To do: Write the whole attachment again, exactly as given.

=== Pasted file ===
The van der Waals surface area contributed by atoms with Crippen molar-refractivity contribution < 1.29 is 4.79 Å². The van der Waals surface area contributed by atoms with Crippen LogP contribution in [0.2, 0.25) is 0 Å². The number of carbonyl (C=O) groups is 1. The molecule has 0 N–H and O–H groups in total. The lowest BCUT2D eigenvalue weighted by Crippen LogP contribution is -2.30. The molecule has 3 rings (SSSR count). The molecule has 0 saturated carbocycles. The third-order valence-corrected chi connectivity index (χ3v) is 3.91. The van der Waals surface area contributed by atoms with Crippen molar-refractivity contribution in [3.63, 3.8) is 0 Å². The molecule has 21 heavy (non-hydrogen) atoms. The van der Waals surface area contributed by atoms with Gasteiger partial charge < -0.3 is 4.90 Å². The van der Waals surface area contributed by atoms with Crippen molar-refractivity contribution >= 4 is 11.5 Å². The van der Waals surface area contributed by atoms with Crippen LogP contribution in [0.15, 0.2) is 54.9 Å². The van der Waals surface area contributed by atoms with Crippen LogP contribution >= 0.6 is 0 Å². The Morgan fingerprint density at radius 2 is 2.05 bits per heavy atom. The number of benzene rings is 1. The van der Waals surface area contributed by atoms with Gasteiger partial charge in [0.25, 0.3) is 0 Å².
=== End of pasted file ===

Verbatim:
The van der Waals surface area contributed by atoms with Crippen molar-refractivity contribution < 1.29 is 4.79 Å². The van der Waals surface area contributed by atoms with Crippen LogP contribution in [0.2, 0.25) is 0 Å². The number of carbonyl (C=O) groups is 1. The molecule has 0 N–H and O–H groups in total. The lowest BCUT2D eigenvalue weighted by Crippen LogP contribution is -2.30. The molecule has 3 rings (SSSR count). The molecule has 0 saturated carbocycles. The third-order valence-corrected chi connectivity index (χ3v) is 3.91. The van der Waals surface area contributed by atoms with Crippen molar-refractivity contribution in [3.63, 3.8) is 0 Å². The molecule has 21 heavy (non-hydrogen) atoms. The van der Waals surface area contributed by atoms with Gasteiger partial charge < -0.3 is 4.90 Å². The van der Waals surface area contributed by atoms with Crippen molar-refractivity contribution >= 4 is 11.5 Å². The van der Waals surface area contributed by atoms with Crippen LogP contribution in [0.15, 0.2) is 54.9 Å². The van der Waals surface area contributed by atoms with Crippen LogP contribution >= 0.6 is 0 Å². The Morgan fingerprint density at radius 2 is 2.05 bits per heavy atom. The number of benzene rings is 1. The van der Waals surface area contributed by atoms with Gasteiger partial charge in [0.25, 0.3) is 0 Å².